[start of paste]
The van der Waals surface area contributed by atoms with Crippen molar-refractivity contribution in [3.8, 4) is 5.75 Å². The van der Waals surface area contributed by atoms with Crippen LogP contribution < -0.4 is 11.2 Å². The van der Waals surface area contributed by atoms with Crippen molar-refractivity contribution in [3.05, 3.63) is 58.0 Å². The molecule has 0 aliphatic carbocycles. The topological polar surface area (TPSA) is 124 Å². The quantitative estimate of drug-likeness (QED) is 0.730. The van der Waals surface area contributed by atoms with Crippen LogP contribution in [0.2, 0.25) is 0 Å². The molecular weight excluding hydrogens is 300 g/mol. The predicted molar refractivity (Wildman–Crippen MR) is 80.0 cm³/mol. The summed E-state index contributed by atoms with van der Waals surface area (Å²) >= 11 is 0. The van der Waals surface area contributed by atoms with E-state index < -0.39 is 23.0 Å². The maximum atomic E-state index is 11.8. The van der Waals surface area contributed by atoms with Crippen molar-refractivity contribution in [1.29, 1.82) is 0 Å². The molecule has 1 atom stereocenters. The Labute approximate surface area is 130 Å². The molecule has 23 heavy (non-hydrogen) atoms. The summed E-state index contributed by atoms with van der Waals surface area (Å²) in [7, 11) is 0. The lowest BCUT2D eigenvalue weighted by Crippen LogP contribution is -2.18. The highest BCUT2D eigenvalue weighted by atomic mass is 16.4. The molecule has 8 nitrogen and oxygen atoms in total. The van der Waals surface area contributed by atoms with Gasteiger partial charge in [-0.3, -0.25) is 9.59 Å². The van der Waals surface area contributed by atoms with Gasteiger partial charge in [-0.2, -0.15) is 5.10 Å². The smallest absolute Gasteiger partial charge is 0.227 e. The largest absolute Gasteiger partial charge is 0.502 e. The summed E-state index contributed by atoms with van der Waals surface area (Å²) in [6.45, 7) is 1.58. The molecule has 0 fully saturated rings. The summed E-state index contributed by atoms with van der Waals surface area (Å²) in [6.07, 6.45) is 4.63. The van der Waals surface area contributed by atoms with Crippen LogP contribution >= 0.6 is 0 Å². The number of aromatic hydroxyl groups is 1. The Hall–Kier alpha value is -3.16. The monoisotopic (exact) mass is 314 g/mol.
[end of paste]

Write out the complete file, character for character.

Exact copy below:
The van der Waals surface area contributed by atoms with Crippen molar-refractivity contribution in [3.8, 4) is 5.75 Å². The van der Waals surface area contributed by atoms with Crippen LogP contribution < -0.4 is 11.2 Å². The van der Waals surface area contributed by atoms with Crippen molar-refractivity contribution in [3.05, 3.63) is 58.0 Å². The molecule has 0 aliphatic carbocycles. The topological polar surface area (TPSA) is 124 Å². The quantitative estimate of drug-likeness (QED) is 0.730. The van der Waals surface area contributed by atoms with Crippen LogP contribution in [0.2, 0.25) is 0 Å². The molecular weight excluding hydrogens is 300 g/mol. The predicted molar refractivity (Wildman–Crippen MR) is 80.0 cm³/mol. The summed E-state index contributed by atoms with van der Waals surface area (Å²) >= 11 is 0. The van der Waals surface area contributed by atoms with E-state index < -0.39 is 23.0 Å². The maximum atomic E-state index is 11.8. The van der Waals surface area contributed by atoms with Crippen molar-refractivity contribution in [1.29, 1.82) is 0 Å². The molecule has 1 atom stereocenters. The Labute approximate surface area is 130 Å². The molecule has 23 heavy (non-hydrogen) atoms. The summed E-state index contributed by atoms with van der Waals surface area (Å²) in [7, 11) is 0. The lowest BCUT2D eigenvalue weighted by Crippen LogP contribution is -2.18. The highest BCUT2D eigenvalue weighted by atomic mass is 16.4. The molecule has 8 nitrogen and oxygen atoms in total. The van der Waals surface area contributed by atoms with Gasteiger partial charge in [-0.3, -0.25) is 9.59 Å². The van der Waals surface area contributed by atoms with Gasteiger partial charge in [-0.2, -0.15) is 5.10 Å². The smallest absolute Gasteiger partial charge is 0.227 e. The largest absolute Gasteiger partial charge is 0.502 e. The summed E-state index contributed by atoms with van der Waals surface area (Å²) in [6.45, 7) is 1.58. The molecule has 0 fully saturated rings. The summed E-state index contributed by atoms with van der Waals surface area (Å²) in [6.07, 6.45) is 4.63. The van der Waals surface area contributed by atoms with Crippen LogP contribution >= 0.6 is 0 Å². The number of aromatic hydroxyl groups is 1. The Hall–Kier alpha value is -3.16. The monoisotopic (exact) mass is 314 g/mol.